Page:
The documents and related graphics published on this server could include technical inaccuracies or typographical errors. Changes are periodically added to the information herein. Mondaq Ltd and/or its respective suppliers may make improvements and/or changes in the product(s) and/or the program(s) described herein at any time.


    Mondaq Ltd requires you to register and provide information that personally identifies you, including what sort of information you are interested in, for three primary purposes:

    • To allow you to personalize the Mondaq websites you are visiting.
    • To enable features such as password reminder, newsletter alerts, email a colleague, and linking from Mondaq (and its affiliate sites) to your website.
    • To produce demographic feedback for our information providers who provide information free for your use.

    Mondaq (and its affiliate sites) do not sell or provide your details to third parties other than information providers. The reason we provide our information providers with this information is so that they can measure the response their articles are receiving and provide you with information about their products and services.

    Information Collection and Use

    We require site users to register with Mondaq (and its affiliate sites) to view the free information on the site. We also collect information from our users at several different points on the websites: this is so that we can customise the sites according to individual usage, provide 'session-aware' functionality, and ensure that content is acquired and developed appropriately. This gives us an overall picture of our user profiles, which in turn shows to our Editorial Contributors the type of person they are reaching by posting articles on Mondaq (and its affiliate sites) – meaning more free content for registered users.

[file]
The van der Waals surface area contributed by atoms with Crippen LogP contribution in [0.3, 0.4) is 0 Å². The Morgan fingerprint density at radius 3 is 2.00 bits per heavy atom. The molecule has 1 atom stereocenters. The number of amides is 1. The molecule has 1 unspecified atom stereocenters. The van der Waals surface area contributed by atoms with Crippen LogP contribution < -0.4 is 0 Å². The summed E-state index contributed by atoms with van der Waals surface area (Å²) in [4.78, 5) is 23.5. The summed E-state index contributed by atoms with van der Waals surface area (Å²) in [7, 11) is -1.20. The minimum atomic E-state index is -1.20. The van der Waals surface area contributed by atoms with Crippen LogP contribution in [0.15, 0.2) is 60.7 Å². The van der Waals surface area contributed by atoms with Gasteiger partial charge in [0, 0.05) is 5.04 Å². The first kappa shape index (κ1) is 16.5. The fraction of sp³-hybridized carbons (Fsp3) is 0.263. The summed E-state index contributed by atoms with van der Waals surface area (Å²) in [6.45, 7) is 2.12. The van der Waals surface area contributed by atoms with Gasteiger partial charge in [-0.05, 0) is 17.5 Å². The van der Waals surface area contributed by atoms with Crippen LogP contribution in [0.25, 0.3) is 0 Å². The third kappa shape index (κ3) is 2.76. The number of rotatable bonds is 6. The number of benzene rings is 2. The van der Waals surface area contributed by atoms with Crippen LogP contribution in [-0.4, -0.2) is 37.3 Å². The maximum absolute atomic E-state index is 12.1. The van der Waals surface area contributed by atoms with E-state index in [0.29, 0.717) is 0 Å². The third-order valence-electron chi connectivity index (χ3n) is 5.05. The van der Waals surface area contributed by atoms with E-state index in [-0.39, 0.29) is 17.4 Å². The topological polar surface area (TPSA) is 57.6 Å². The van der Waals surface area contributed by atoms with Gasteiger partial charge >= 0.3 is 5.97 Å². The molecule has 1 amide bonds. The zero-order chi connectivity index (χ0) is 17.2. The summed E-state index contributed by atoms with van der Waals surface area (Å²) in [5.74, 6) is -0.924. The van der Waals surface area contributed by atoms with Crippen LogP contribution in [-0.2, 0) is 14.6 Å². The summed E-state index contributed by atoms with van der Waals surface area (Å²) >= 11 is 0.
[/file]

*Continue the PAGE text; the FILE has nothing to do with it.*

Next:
We are only able to provide the material on the Mondaq (and its affiliate sites) site free to site visitors because we can pass on information about the pages that users are viewing and the personal information users provide to us (e.g. email addresses) to reputable contributing firms such as law firms who author those pages. We do not sell or rent information to anyone else other than the authors of those pages, who may change from time to time. Should you wish us not to disclose your details to any of these parties, please tick the box above or tick the box marked "Opt out of Registration Information Disclosure" on the Your Profile page. We and our author organisations may only contact you via email or other means if you allow us to do so. Users can opt out of contact when they register on the site, or send an email to unsubscribe@mondaq.com with “no disclosure” in the subject heading

    Mondaq News Alerts

    In order to receive Mondaq News Alerts, users have to complete a separate registration form. This is a personalised service where users choose regions and topics of interest and we send it only to those users who have requested it. Users can stop receiving these Alerts by going to the Mondaq News Alerts page and deselecting all interest areas. In the same way users can amend their personal preferences to add or remove subject areas.


    A cookie is a small text file written to a user’s hard drive that contains an identifying user number. The cookies do not contain any personal information about users. We use the cookie so users do not have to log in every time they use the service and the cookie will automatically expire if you do not visit the Mondaq website (or its affiliate sites) for 12 months. We also use the cookie to personalise a user's experience of the site (for example to show information specific to a user's region). As the Mondaq sites are fully personalised and cookies are essential to its core technology the site will function unpredictably with browsers that do not support cookies - or where cookies are disabled (in these circumstances we advise you to attempt to locate the information you require elsewhere on the web). However if you are concerned about the presence of a Mondaq cookie on your machine you can also choose to expire the cookie immediately (remove it) by selecting the 'Log Off' menu option as the last thing you do when you use the site.